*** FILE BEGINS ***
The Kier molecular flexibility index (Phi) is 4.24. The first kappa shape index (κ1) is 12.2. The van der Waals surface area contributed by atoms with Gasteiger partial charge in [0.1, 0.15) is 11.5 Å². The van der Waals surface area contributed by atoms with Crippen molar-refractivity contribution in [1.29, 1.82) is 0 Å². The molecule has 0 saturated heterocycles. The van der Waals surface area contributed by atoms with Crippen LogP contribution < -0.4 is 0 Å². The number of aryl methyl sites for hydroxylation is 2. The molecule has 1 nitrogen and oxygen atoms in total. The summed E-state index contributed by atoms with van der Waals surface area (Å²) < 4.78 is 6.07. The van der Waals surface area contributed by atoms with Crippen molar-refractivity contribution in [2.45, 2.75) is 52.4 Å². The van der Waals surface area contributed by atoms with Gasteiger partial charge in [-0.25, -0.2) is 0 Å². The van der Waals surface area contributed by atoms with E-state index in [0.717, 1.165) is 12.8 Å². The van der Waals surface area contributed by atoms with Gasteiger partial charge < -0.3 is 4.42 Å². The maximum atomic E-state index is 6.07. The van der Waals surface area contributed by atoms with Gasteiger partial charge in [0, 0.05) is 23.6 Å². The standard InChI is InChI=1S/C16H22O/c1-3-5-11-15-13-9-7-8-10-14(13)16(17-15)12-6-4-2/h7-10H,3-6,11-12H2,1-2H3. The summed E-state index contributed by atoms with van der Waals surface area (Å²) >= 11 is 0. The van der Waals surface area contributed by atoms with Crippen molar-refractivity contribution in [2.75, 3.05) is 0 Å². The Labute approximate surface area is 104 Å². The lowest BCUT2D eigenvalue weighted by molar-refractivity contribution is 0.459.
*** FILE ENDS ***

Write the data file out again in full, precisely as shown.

The Kier molecular flexibility index (Phi) is 4.24. The first kappa shape index (κ1) is 12.2. The van der Waals surface area contributed by atoms with Gasteiger partial charge in [0.1, 0.15) is 11.5 Å². The van der Waals surface area contributed by atoms with Crippen molar-refractivity contribution in [1.29, 1.82) is 0 Å². The molecule has 0 saturated heterocycles. The van der Waals surface area contributed by atoms with Crippen LogP contribution < -0.4 is 0 Å². The number of aryl methyl sites for hydroxylation is 2. The molecule has 1 nitrogen and oxygen atoms in total. The summed E-state index contributed by atoms with van der Waals surface area (Å²) < 4.78 is 6.07. The van der Waals surface area contributed by atoms with Crippen molar-refractivity contribution in [2.45, 2.75) is 52.4 Å². The van der Waals surface area contributed by atoms with Gasteiger partial charge in [-0.25, -0.2) is 0 Å². The van der Waals surface area contributed by atoms with E-state index in [0.717, 1.165) is 12.8 Å². The van der Waals surface area contributed by atoms with Gasteiger partial charge < -0.3 is 4.42 Å². The maximum atomic E-state index is 6.07. The van der Waals surface area contributed by atoms with Gasteiger partial charge in [0, 0.05) is 23.6 Å². The standard InChI is InChI=1S/C16H22O/c1-3-5-11-15-13-9-7-8-10-14(13)16(17-15)12-6-4-2/h7-10H,3-6,11-12H2,1-2H3. The summed E-state index contributed by atoms with van der Waals surface area (Å²) >= 11 is 0. The van der Waals surface area contributed by atoms with Crippen molar-refractivity contribution in [2.75, 3.05) is 0 Å². The Labute approximate surface area is 104 Å². The lowest BCUT2D eigenvalue weighted by molar-refractivity contribution is 0.459.